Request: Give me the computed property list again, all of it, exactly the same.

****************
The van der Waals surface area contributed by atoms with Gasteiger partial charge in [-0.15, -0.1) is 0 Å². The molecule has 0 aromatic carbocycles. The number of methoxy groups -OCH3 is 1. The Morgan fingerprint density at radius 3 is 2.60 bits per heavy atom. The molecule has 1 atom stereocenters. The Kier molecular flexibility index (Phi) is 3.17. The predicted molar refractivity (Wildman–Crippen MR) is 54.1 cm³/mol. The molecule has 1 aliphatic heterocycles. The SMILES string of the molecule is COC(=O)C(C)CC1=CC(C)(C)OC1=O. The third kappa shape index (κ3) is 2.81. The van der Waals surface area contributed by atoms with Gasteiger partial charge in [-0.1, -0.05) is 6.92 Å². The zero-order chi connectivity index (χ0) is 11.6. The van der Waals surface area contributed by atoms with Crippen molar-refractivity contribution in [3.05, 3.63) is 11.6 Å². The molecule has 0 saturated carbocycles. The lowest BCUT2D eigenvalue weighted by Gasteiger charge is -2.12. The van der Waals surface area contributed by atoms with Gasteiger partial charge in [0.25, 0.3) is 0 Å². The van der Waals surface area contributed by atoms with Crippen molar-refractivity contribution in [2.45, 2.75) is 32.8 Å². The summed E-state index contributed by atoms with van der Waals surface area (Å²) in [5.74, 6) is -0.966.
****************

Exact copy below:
The van der Waals surface area contributed by atoms with Gasteiger partial charge in [-0.15, -0.1) is 0 Å². The molecule has 0 aromatic carbocycles. The number of methoxy groups -OCH3 is 1. The Morgan fingerprint density at radius 3 is 2.60 bits per heavy atom. The molecule has 1 atom stereocenters. The Kier molecular flexibility index (Phi) is 3.17. The predicted molar refractivity (Wildman–Crippen MR) is 54.1 cm³/mol. The molecule has 1 aliphatic heterocycles. The SMILES string of the molecule is COC(=O)C(C)CC1=CC(C)(C)OC1=O. The third kappa shape index (κ3) is 2.81. The van der Waals surface area contributed by atoms with Gasteiger partial charge in [-0.1, -0.05) is 6.92 Å². The zero-order chi connectivity index (χ0) is 11.6. The van der Waals surface area contributed by atoms with Crippen molar-refractivity contribution in [3.05, 3.63) is 11.6 Å². The molecule has 0 saturated carbocycles. The lowest BCUT2D eigenvalue weighted by Gasteiger charge is -2.12. The van der Waals surface area contributed by atoms with Gasteiger partial charge in [0.25, 0.3) is 0 Å². The van der Waals surface area contributed by atoms with Crippen molar-refractivity contribution in [2.45, 2.75) is 32.8 Å². The summed E-state index contributed by atoms with van der Waals surface area (Å²) in [5.74, 6) is -0.966.